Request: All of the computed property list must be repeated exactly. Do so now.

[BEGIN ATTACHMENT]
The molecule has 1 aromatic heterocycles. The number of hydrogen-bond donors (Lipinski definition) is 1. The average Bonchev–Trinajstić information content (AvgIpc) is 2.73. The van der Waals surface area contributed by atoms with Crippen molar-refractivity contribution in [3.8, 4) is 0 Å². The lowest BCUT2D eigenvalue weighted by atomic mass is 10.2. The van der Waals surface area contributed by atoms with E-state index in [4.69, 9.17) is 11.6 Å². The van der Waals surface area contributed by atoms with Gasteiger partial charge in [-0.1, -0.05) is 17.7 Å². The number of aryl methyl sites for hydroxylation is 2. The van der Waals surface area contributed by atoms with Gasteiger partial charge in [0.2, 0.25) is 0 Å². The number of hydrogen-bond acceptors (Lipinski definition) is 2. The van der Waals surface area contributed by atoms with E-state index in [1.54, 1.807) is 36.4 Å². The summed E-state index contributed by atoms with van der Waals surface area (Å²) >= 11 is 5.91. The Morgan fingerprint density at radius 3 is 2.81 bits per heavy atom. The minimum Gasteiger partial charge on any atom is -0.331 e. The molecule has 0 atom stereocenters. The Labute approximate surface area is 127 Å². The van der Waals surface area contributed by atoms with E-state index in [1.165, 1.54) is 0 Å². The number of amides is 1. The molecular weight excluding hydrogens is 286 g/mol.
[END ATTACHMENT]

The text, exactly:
The molecule has 1 aromatic heterocycles. The number of hydrogen-bond donors (Lipinski definition) is 1. The average Bonchev–Trinajstić information content (AvgIpc) is 2.73. The van der Waals surface area contributed by atoms with Crippen molar-refractivity contribution in [3.8, 4) is 0 Å². The lowest BCUT2D eigenvalue weighted by atomic mass is 10.2. The van der Waals surface area contributed by atoms with E-state index in [4.69, 9.17) is 11.6 Å². The van der Waals surface area contributed by atoms with Gasteiger partial charge in [-0.1, -0.05) is 17.7 Å². The number of aryl methyl sites for hydroxylation is 2. The van der Waals surface area contributed by atoms with Gasteiger partial charge in [0.2, 0.25) is 0 Å². The number of hydrogen-bond acceptors (Lipinski definition) is 2. The van der Waals surface area contributed by atoms with E-state index in [1.54, 1.807) is 36.4 Å². The summed E-state index contributed by atoms with van der Waals surface area (Å²) >= 11 is 5.91. The Morgan fingerprint density at radius 3 is 2.81 bits per heavy atom. The minimum Gasteiger partial charge on any atom is -0.331 e. The molecule has 0 atom stereocenters. The Labute approximate surface area is 127 Å². The van der Waals surface area contributed by atoms with E-state index in [1.165, 1.54) is 0 Å². The number of amides is 1. The molecular weight excluding hydrogens is 286 g/mol.